Featured image: Double Rainbow beaming down on the city of Honolulu. This was taken on my sunset cruise!


Currently, I am cruising through week 6 of my study abroad program with SIT Samoa: Social and Environmental Change in Oceania. However, since I am terribly late to this Far and Away game, I think it’s still important for me to talk about what’s happened to me thus far. So I’m backtracking and taking y’all all the way to week one with my orientation in Hawai’i.

If I could sum it all up I’d say this: Best. Orientation. Ever. Seriously, Hawai’i is gorgeous. The activities we did, coupled with the fact that I’d never been there before, made the whole week feel like one long vacation. I even forgot about the fact that we still had a whole ‘nother country to go to because we did so much.

Some of the highlights include visiting the Iolani Palace and the Bishop Museum. Before Hawai’i became a state of the USA, it was an internationally respected kingdom with its own monarchy. At the Iolani Palace we got an in depth look into that unique past by completing an hour long audio tour. The next day we toured the Bishop Museum, which was absolutely massive. It contained several exhibits, including a recent one on Rapa Nui, aka Easter Island. The endless displays of history, natural science and art were both exciting and dizzying for me as I’m the type of person who needs to absorb every single fact and figure in a museum. Of course this isn’t possible, and I probably would’ve been there for several days if my program mates hadn’t pulled me out. I definitely plan to check it out again the next time I visit Honolulu (which is hopefully soon if my funds agree).

My program mates and I walking up to the Bishop Museum.
The Iolani Palace









On Sunday, we also attended one of the best church services I’ve ever been to, which is pretty amazing considering that it wasn’t in English (probably why it was one of the best). The service was entirely in Samoan because it’s an American offshoot of EFKS, a prominent denomination in Samoa. The congregation was extremely welcoming. They even gave us handmade necklaces and introduced us as honored guests. However, the thing that struck me most was the amazing choir that lead praise and worship. Samoan churches are known for having good choirs already but this felt like Heaven was shining down upon us. With every song I felt slightly sad that I didn’t know what was being said but I also felt content to just let the melody wash over me.

My program group with the church’s pastor (right) and his wife (left). We are wearing the handmade necklaces that they gave us. Peep my lil blonde bobble head peeking out.

The rest of the week we had classes, unfortunately, but they ended up being some of the best classes I’ve taken in a while. Our lectures and our dorms were located at the University of Hawai’i at Manoa and they were about a five minute walk away from each other (this made it real easy to roll out of bed 10 minutes before like I usually do back at Vassar). Our classes were taught by lecturers from the East-West center, and each one of them was extremely knowledgeable about climate change, development, indigenous Pacific Islander struggles and human rights. Also, our Samoan class was honestly the best language class I’ve ever had. Usually I hate language classes with a passion, but this one was so fun and engaging that the two hours flew by each time. Besides that, my favorite lecture had to be the one on human rights, because despite it being a pretty depressing topic, our professor was so animated and engaging that it made me consider getting into the field.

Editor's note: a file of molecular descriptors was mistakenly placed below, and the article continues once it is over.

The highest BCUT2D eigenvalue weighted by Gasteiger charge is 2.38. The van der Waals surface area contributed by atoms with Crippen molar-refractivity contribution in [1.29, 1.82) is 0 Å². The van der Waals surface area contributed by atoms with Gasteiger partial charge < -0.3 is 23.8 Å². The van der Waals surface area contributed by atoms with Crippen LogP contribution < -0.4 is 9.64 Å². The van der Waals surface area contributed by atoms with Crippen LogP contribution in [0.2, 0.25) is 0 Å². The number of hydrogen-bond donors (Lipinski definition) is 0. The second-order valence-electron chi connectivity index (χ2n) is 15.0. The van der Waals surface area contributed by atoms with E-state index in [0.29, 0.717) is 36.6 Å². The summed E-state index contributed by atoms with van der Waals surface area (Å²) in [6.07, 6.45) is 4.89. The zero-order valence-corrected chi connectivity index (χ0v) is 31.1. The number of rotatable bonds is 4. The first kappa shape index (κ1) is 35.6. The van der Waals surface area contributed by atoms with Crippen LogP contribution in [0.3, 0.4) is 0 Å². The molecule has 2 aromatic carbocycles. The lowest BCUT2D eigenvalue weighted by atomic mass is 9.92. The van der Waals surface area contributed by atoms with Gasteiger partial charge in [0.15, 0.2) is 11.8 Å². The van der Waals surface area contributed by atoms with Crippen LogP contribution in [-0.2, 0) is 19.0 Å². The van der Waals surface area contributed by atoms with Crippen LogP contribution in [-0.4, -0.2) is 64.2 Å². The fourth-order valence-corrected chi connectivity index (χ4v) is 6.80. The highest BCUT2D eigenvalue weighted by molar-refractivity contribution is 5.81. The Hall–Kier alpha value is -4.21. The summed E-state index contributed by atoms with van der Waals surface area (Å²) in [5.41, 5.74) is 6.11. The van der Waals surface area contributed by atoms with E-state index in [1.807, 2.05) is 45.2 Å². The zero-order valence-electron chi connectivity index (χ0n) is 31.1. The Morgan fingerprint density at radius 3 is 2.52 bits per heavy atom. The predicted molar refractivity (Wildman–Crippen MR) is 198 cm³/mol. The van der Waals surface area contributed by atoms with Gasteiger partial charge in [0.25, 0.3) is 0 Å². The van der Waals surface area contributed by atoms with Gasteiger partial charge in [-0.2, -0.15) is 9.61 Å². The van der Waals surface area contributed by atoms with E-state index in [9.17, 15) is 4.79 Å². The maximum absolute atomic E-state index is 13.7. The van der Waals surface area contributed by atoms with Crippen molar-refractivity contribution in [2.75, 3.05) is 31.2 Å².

All in all, my week at the university made me really fall in love with it, and the staff there made sure we knew about the dozens of scholarships and opportunities for their graduate schools. However, I’m still a little bit unsure if I’m that into Asian Pacific studies to get a degree in it, but living in Hawai’i for two years on scholarship seems like it’s worth it.

Finally, the best day I had there definitely had to be the Tuesday before I left. The jetlag I got from travelling from Dallas to Hawai’i was some of the most productive I’ve ever experienced, just because it made me wake up at 5 am every day. If you know me, you know that I am absolutely not a morning person, but that jetlag really had me waking up on Tuesday morning to go on a sunrise hike to the top of Diamond Head. Yes, I became that person. Next thing you know I’ll be chugging protein shakes and only eating Cliff bars. I’m really proud of myself for completing this hike because not only did I do it by myself, I also did it without passing out or throwing up violently at the end (listen… that last part had a hundred steep steps straight to the top).

View of a sleepy Honolulu from the peak of Diamond Head.

I went to class after the hike, and at the end of the day I hopped on a snorkeling boat to go on a sunset cruise with my classmates. While we didn’t snorkel, we did get to witness a double rainbow (featured above), spot a whale’s tail and, of course, view the sun taking a dive into the waves below. My favorite days are always my longest ones, the kind that are absolutely filled to the brim with adventure, and luckily my abroad experience has given me no shortage of those.

That picture perfect Hawai’i sunset.

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